Prince Arthur Herald | Huffington Post

PAH: There’s nothing wrong with the Oath to the Queen

Canadians – and future Canadians, it seems – don’t understand the Canadian Crown. A group of immigrants applying for Canadian citizenship are going to court and demanding to cede the oath to “her Majesty Queen Elizabeth the Second, Queen of Canada, [and to] Her Heirs and Successors” from the citizenship process because it violates their Charter rights.

Two of their claims is that the Monarchy is an archaic institution that has no place in modern day Canada, and that it is a symbol of inequality.

In the affidavit, applicant Michael McAteer complained that “Taking an oath of allegiance to a hereditary monarch who lives abroad would violate my conscience, be a betrayal of my republican heritage, and impede my activities in support of ending the monarchy in Canada.” Charles Roach complained that the oath still causes him “discomfort and distress.”

There is a simple answer to this non-problem. Don’t move here. Don’t move to one of the forty-three nations with a monarchy either. But the arguments of the plaintiffs are flawed even beyond that point .The argument displays such ignorance of our Constitution and our history.

Yes, monarchy is an archaic system. It is a tyranny where one authoritarian rules over all others with no system of checks and balances. Thank god Canada is a constitutional monarchy.

An oath to the Queen is not an oath to so-called undemocratic principles, but rather an oath to all that the Queen represents. It is an oath to our system of governance, our institutions, our Constitution, and our way of life. Taking an oath to the Queen is equivalent to taking an oath to Canada. Refusing to do so is the refusal to follow law, much as it would be if an American immigrant refused to pledge allegiance to the Constitution.

Indeed, to say that the Crown is a symbol of inequality is a blatant insult to our history. The Crown in Canada has historically been the protector of equality, in the limited power it had to do so. While relations with First Nations by elected governments have often been shameful, the Crown enjoys a healthy relationship with them, a bond that has been around since the eighteenth century. It is so entrenched that Native leaders during the Idol No More movement demanded that the Governor General, the Queen’s representative in Canada, be present at any meeting with government officials since their sovereign land was put into the trust of the Crown. To First Nations, the elected government is not legitimate, only the Crown has that title.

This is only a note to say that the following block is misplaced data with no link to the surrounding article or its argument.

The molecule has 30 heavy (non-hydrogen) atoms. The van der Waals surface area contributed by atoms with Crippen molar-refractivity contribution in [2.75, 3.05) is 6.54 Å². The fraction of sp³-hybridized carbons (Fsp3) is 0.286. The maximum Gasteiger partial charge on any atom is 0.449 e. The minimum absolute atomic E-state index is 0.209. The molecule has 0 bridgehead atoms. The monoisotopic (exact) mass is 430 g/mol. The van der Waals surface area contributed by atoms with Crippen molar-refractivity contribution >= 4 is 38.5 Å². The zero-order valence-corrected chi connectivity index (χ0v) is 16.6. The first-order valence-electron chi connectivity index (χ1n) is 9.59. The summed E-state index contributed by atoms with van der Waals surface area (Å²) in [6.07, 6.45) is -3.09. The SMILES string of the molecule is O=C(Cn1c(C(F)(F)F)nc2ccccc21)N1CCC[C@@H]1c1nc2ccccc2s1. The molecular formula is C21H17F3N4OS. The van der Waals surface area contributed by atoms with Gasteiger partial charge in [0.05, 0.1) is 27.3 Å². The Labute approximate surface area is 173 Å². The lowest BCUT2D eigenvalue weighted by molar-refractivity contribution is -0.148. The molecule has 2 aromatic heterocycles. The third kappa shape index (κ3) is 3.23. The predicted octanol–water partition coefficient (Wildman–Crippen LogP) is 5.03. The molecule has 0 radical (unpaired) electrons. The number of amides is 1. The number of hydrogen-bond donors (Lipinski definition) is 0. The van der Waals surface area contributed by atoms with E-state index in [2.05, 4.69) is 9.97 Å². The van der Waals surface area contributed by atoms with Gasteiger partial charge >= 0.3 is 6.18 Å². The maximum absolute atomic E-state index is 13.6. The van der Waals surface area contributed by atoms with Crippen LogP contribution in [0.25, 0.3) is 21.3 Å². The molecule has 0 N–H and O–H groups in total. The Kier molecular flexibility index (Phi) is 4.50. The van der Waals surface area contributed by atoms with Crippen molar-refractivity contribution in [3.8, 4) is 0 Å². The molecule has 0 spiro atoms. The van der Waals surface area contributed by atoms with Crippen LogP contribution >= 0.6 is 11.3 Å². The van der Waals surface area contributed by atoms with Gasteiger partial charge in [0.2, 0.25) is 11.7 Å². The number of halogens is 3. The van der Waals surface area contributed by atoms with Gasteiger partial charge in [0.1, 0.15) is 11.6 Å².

The claim of inequality is curious. Despite being a constitutional monarchy, Canadians have never had a domestic class system based on titles and heredity, unlike the expansive gentry in Great Britain. The Queen herself does not rule over Canadians, she reigns. We are her subjects, not her puppets. It was also through our Royal connection that slavery was abolished long before the American Civil War and that the French language was preserved North of the republic, unlike the assimilation tactics that took place in Louisiana.

The complaints that the Crown somehow violates an immigrant’s right to religion is bupkis. Being a corporation sole separates the head of the Church of England from the Queen of Canada. The Queen has no other official role in Canada other than as head of state. The factum takes a very broad definition of religion, pointing out that the courts have protected vegetarianism under section 2(a) of the Charter, but it would be a mistake for any court to use this extremely broad and minor precedent for such a major decision as changing who new Canadians show their loyalty to.

Furthermore, the Crown is deeply entrenched in our Constitution, the legal legitimacy of the Monarchy is not a subjective matter, it just is. Refusing to recognize the role of the Queen is equivalent to refusing to acknowledge the existence of the prime minister or the power of your local police force. It’s a form of anarchy, and those seeking to become citizens should not wish to disassemble our social contract before even receiving their passports.

And of all people, those applying for citizenship should be aware of this. Unlike most Canadians, they have had to learn about Canadian civics and they understand better than most the role of the Crown. Native-born Canadians have the benefit of tacitly agreeing to the social contract. For those wishing to immigrate to a new land of opportunity, demanding an oath of loyalty to everything the Crown represents is not too much to ask before welcoming them with open arms.



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